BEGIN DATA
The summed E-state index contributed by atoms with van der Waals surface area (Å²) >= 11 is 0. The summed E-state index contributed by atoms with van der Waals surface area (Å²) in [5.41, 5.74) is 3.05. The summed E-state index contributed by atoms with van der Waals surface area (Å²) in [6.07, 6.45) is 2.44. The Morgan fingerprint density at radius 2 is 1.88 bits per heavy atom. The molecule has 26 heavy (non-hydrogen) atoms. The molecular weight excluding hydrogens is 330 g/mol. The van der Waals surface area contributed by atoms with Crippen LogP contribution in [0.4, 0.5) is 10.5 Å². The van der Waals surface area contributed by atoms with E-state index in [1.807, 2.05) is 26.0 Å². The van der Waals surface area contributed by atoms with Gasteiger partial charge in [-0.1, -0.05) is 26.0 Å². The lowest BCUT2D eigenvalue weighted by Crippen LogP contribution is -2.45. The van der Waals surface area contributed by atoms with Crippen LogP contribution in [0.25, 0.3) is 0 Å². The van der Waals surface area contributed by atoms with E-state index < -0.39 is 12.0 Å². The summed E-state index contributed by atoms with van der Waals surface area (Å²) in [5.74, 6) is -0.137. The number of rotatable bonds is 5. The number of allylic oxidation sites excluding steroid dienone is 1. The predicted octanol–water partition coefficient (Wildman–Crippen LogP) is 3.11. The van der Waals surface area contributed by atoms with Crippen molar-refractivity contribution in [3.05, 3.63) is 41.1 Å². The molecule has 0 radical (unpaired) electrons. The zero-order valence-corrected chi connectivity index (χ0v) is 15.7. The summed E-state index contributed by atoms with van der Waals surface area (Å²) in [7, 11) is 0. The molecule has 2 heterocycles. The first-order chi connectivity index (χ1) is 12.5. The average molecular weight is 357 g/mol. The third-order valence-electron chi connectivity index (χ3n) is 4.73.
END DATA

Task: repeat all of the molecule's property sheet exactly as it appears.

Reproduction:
The summed E-state index contributed by atoms with van der Waals surface area (Å²) >= 11 is 0. The summed E-state index contributed by atoms with van der Waals surface area (Å²) in [5.41, 5.74) is 3.05. The summed E-state index contributed by atoms with van der Waals surface area (Å²) in [6.07, 6.45) is 2.44. The Morgan fingerprint density at radius 2 is 1.88 bits per heavy atom. The molecule has 26 heavy (non-hydrogen) atoms. The molecular weight excluding hydrogens is 330 g/mol. The van der Waals surface area contributed by atoms with Crippen LogP contribution in [0.4, 0.5) is 10.5 Å². The van der Waals surface area contributed by atoms with E-state index in [1.807, 2.05) is 26.0 Å². The van der Waals surface area contributed by atoms with Gasteiger partial charge in [-0.1, -0.05) is 26.0 Å². The lowest BCUT2D eigenvalue weighted by Crippen LogP contribution is -2.45. The van der Waals surface area contributed by atoms with Crippen LogP contribution in [0.25, 0.3) is 0 Å². The van der Waals surface area contributed by atoms with E-state index < -0.39 is 12.0 Å². The summed E-state index contributed by atoms with van der Waals surface area (Å²) in [5.74, 6) is -0.137. The number of rotatable bonds is 5. The number of allylic oxidation sites excluding steroid dienone is 1. The predicted octanol–water partition coefficient (Wildman–Crippen LogP) is 3.11. The van der Waals surface area contributed by atoms with Crippen molar-refractivity contribution in [3.05, 3.63) is 41.1 Å². The molecule has 0 radical (unpaired) electrons. The zero-order valence-corrected chi connectivity index (χ0v) is 15.7. The summed E-state index contributed by atoms with van der Waals surface area (Å²) in [7, 11) is 0. The molecule has 2 heterocycles. The first-order chi connectivity index (χ1) is 12.5. The average molecular weight is 357 g/mol. The third-order valence-electron chi connectivity index (χ3n) is 4.73.